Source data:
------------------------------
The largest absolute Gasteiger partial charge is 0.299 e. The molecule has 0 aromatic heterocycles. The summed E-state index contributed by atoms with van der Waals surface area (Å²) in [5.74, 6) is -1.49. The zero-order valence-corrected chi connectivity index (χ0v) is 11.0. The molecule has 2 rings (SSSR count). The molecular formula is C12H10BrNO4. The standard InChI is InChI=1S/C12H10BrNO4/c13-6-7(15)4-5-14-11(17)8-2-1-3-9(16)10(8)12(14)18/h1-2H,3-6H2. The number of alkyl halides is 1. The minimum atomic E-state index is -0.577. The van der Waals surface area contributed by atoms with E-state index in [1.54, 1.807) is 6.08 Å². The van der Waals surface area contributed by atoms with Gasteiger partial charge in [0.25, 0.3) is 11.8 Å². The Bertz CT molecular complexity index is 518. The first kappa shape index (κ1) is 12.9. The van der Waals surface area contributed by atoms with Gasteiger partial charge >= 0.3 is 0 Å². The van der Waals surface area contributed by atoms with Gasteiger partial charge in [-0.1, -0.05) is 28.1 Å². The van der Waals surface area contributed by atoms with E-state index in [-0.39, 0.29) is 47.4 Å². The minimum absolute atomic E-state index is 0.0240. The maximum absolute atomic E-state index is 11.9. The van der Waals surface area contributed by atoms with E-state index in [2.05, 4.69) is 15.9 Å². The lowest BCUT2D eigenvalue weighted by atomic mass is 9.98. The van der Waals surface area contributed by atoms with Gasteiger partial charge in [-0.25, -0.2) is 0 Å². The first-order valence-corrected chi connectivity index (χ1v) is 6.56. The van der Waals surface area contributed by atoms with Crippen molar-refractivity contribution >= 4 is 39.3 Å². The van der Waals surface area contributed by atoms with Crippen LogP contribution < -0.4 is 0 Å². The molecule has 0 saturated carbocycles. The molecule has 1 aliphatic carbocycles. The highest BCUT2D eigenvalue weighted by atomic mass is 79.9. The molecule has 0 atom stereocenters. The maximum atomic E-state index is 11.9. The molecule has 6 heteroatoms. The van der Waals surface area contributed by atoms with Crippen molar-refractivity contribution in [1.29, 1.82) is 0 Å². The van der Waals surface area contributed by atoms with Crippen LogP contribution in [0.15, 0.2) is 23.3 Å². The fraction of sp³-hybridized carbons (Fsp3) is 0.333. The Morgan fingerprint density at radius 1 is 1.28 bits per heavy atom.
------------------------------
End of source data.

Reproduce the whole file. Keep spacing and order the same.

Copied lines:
The largest absolute Gasteiger partial charge is 0.299 e. The molecule has 0 aromatic heterocycles. The summed E-state index contributed by atoms with van der Waals surface area (Å²) in [5.74, 6) is -1.49. The zero-order valence-corrected chi connectivity index (χ0v) is 11.0. The molecule has 2 rings (SSSR count). The molecular formula is C12H10BrNO4. The standard InChI is InChI=1S/C12H10BrNO4/c13-6-7(15)4-5-14-11(17)8-2-1-3-9(16)10(8)12(14)18/h1-2H,3-6H2. The number of alkyl halides is 1. The minimum atomic E-state index is -0.577. The van der Waals surface area contributed by atoms with E-state index in [1.54, 1.807) is 6.08 Å². The van der Waals surface area contributed by atoms with Gasteiger partial charge in [0.25, 0.3) is 11.8 Å². The Bertz CT molecular complexity index is 518. The first kappa shape index (κ1) is 12.9. The van der Waals surface area contributed by atoms with Gasteiger partial charge >= 0.3 is 0 Å². The van der Waals surface area contributed by atoms with Gasteiger partial charge in [-0.1, -0.05) is 28.1 Å². The van der Waals surface area contributed by atoms with E-state index in [-0.39, 0.29) is 47.4 Å². The minimum absolute atomic E-state index is 0.0240. The maximum absolute atomic E-state index is 11.9. The van der Waals surface area contributed by atoms with E-state index in [2.05, 4.69) is 15.9 Å². The lowest BCUT2D eigenvalue weighted by atomic mass is 9.98. The van der Waals surface area contributed by atoms with Gasteiger partial charge in [-0.25, -0.2) is 0 Å². The first-order valence-corrected chi connectivity index (χ1v) is 6.56. The van der Waals surface area contributed by atoms with Crippen molar-refractivity contribution >= 4 is 39.3 Å². The van der Waals surface area contributed by atoms with Crippen LogP contribution < -0.4 is 0 Å². The molecule has 0 saturated carbocycles. The molecule has 1 aliphatic carbocycles. The highest BCUT2D eigenvalue weighted by atomic mass is 79.9. The molecule has 0 atom stereocenters. The maximum atomic E-state index is 11.9. The molecule has 6 heteroatoms. The van der Waals surface area contributed by atoms with Crippen molar-refractivity contribution in [1.29, 1.82) is 0 Å². The van der Waals surface area contributed by atoms with Crippen LogP contribution in [0.15, 0.2) is 23.3 Å². The fraction of sp³-hybridized carbons (Fsp3) is 0.333. The Morgan fingerprint density at radius 1 is 1.28 bits per heavy atom.